John Lasseter’s Toy Story will forever go down as one of the most revolutionary movies of all time, being the first animated feature film created entirely with computers, and it’s rich and creative story have helped it live on as a modern classic. Movies don’t get much better than Toy Story - but both Toy Story 2 and Toy Story 3 somehow actually are. The two sequels are emotionally powerful on an almost disturbing way, while also featuring absolutely gorgeous animation that the original simply didn’t have the technology to create. All together it’s one of the greatest trilogies of all time, and our fingers are crossed that the upcoming Toy Story 4 will add to the legacy.
Doug Liman deserves a lot of credit for transforming Matt "Good Will Hunting" Damon into an action hero with The Bourne Identity, and setting a high bar for globe-trotting adventure – but it was having Paul Greengrass at the helm of the sequels that really put the franchise into high gear. Both The Bourne Supremacy and The Bourne Ultimatum are crazy tight, thrilling blockbusters, with Greengrass’ penchant for hand-held camerawork help defining the franchise’s aesthetic. The more recently released The Bourne Legacy from directory Tony Gilroy was a bit of a side-step, but Greengrass being back at the helm and Damon back starring in Jason Bourne fills us with anticipation.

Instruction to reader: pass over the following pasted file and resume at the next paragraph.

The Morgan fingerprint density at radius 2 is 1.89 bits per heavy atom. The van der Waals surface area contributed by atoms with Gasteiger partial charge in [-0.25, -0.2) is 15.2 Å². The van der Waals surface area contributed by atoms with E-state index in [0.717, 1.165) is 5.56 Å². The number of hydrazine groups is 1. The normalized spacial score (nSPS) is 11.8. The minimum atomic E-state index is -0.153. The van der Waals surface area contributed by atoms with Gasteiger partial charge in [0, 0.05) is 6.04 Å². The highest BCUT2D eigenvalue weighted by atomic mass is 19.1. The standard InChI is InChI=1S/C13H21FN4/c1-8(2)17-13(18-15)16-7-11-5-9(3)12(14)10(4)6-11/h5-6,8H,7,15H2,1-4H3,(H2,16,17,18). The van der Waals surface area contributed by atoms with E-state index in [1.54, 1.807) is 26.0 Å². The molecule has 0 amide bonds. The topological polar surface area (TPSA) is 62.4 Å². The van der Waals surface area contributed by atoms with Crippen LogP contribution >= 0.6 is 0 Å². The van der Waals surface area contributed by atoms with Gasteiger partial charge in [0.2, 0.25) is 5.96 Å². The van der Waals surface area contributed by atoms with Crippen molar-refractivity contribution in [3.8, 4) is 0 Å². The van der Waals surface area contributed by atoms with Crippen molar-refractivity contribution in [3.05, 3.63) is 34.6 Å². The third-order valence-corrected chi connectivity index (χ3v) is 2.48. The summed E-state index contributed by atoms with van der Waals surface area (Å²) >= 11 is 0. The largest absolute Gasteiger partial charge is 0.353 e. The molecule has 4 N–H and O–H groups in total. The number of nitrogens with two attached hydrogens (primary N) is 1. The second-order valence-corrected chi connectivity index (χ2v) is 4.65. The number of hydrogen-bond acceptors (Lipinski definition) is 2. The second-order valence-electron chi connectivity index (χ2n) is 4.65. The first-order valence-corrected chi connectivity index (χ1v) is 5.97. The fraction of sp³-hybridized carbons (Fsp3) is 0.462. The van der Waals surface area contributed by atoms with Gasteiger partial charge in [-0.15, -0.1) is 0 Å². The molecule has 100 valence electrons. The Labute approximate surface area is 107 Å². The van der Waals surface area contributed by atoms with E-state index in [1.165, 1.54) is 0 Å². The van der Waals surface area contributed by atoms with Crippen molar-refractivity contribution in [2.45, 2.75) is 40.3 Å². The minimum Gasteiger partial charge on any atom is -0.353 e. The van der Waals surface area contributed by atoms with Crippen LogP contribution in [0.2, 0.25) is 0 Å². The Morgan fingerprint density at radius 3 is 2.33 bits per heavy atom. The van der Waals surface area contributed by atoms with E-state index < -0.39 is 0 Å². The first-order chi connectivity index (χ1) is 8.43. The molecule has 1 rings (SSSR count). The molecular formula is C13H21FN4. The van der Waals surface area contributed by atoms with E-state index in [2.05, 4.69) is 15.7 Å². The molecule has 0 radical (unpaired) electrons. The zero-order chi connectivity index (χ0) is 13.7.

Much as he did with The Rocketeer, Joe Johnston put together an absolutely wonderful period superhero story in Captain America: The First Avenger, and the only reason why this series is on the list is because both The Winter Soldier and Civil War compete as two of the best comic book movies of all time. Marvel Studios’ hiring of directors Joe and Anthony Russo was a big surprise, given their background primarily in television comedies, but their work with screenwriters Stephen McFeely and Christopher Markus resulted in two jaw-dropping thrillers that feature as much character development and drama as stunning action sequences. The First Avenger set the tee, and the sequels knock it out of the park.
NJ native who calls LA home; lives in a Dreamatorium. A decade-plus CinemaBlend veteran; endlessly enthusiastic about the career he’s dreamt of since seventh grade.